Wuthering Heights (2003) - Rotten Tomatoes

Wuthering Heights (2003)

Wuthering Heights

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AUDIENCE SCORE

Critic Consensus: No consensus yet.

Wuthering Heights Trailers & Photos

Movie Info

Leave it to MTV to cook up a musical version of Emily Brontė's brooding 19th century British novel Wuthering Heights, updated to the 21st century and relocated to Southern California. This time around, the kindly Mr. Earnshaw (John Doe), father of spoiled-rotten Cate (not Cathy) and Hendrix (not Hindley) Earnshaw, lives in a reconverted lighthouse which he has christened Wuthering Heights. One day, Earnshaw brings home an abandoned child named Heath (not Heathcliff), whom he semi-adopts, much to the dismay of his natural son, Hendrix, but to the delight of the willful Cate. Upon reaching adulthood, Heath (Mike Vogel) declares his love for Cate (Erika Christensen), but they are kept separated by the envious Hendrix (Johnny Whitworth) and by the covetous Cate's intention to opt for wealth and security by wedding preppy snob Edward (not Edgar) Linton (Christopher Masterson). The spurned Heath decides to get even with Cate by spitefully entering into a marriage with Edward's sister, Isabel (not Isabella, played by Katherine Heigl), who manages to entrap the sexy Heath (who has achieved a measure of fame as a rock singer) with the help of her bitchy best friend, Raquelle (Aimee Osbourne), a character with surprisingly no counterpart in the Brontė original. The original songs were penned by Jim Steinman, the man largely responsible for Meat Loaf's classic album Bat out of Hell. Originally titled Wuthering Heights, CA, apparently out of concern that somewhere, someone might confuse this opus with the original novel, Wuthering Heights first aired on September 14, 2003.more
Rating: PG-13 (some sexual content and language)
Genre: Drama, Television, Romance, Musical & Performing Arts
Directed By:
On DVD: Jan 27, 2004
Runtime:
Paramount Pictures

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Cast

Erika Christensen
as Cate Earnshaw
Johnny Whitworth
as Hendrix Earnshaw
Katherine Heigl
as Isabel Linton
John Doe
as Earnshaw
Joe Doe
as Mr. Earnshaw
Adam Taylor Gordon
as Young Heathcliff
Katelin Petersen
as Young Cate
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News & Interviews for Wuthering Heights

Critic Reviews for Wuthering Heights

All Critics (3)

What looked like a good idea in ROMEO+JULIET - transporting classic literature into modern setting - turns into monstrosity in WUTHERING HEIGHTS.

Full Review… | June 26, 2005

The celluloid equivalent of a good, thorough flogging.

Full Review… | March 21, 2004
Film Freak Central

A self-indulgent vehicle that forces the viewer to sympathize with insipid, stupid characters only by pinning them up against even more despicable and vacuous ones.

Full Review… | March 10, 2004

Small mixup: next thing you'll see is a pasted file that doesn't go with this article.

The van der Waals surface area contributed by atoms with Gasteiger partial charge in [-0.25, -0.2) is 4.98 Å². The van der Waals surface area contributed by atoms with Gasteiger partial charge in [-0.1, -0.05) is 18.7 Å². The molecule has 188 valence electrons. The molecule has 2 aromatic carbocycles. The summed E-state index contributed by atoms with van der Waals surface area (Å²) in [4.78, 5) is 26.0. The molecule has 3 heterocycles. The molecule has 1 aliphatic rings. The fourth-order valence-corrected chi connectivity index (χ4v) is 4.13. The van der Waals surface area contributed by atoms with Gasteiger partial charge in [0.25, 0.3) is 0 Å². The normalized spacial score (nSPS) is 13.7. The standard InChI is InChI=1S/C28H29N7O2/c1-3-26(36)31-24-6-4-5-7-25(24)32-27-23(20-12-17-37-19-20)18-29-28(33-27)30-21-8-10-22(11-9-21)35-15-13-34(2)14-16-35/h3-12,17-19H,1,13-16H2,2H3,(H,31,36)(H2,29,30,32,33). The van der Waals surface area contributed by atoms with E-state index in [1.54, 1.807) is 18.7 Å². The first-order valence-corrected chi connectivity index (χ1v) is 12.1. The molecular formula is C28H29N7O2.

Apollo Guide

Audience Reviews for Wuthering Heights

Somehow my original rating for this was 4. Ahem. Just had a re-watch, years later, and it's actually quite painfully bad!
The guys, in particular, can't act, and it's not Erika Christenson's finest hour and a half either (though I actually do quite like her). Katherine Heigl has a small role as a stereotypical bitchy beauty. It's not a stretch.
It's an interesting idea and I like the modern take, watching the characters sing "more" is particularly entertaining, but it does have the look and feel of a TV movie. It probably was one, though I've only ever seen it on dvd.
It's not a total waste of time, and it does have its moments, but if you're looking for a quality movie adaptation of this, this is possibly not it.

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Nicki Marie

Super Reviewer

Although a good effort by all actors, I could not overlook the lack of experience shown by Christensen and Vogel in their staring roles. Their performance seems forced at times and the rest of the more experienced supporting cast fails to deliver any support for both of these stars. A fresh take on the story but leaves much to be wanting.

Raajay
Wildaly M

Super Reviewer

½

It was hard to like any of the characters... Johnny Whitworth's character was the worst... he had serious psychological problems and I simply loathed his guts. Erika Christensen's character Kate was a selfish, arrogant, capricious; impulsive, headstrong, slut. She couldn't make up her mind: she wants Heath she was Edward, she wants to go away she wants to stay here. She got on my nerves the whole time. Mike Vogel's character (Heath) is a brooding artist of passion and romance. At first I felt bad for him because he was abused and neglected in his childhood but that doesn't give him the right to be bitter, scornful, malicious, controlling and manipulating. Katherine Heigl's character Isabelle was selfish, spoiled, and prideful. I liked Christopher Masterson's character the whole movie until the end when he turned out to be a creep.

I have heard many allusions to but never read Emily Brontė's novel. Now, after this movie, I know it will be a huge waste of my time. It will probably just depress me. If there is no one that I can admire in a book, I don't want to read it.

crazydannielle16
Dannielle Albert

Super Reviewer

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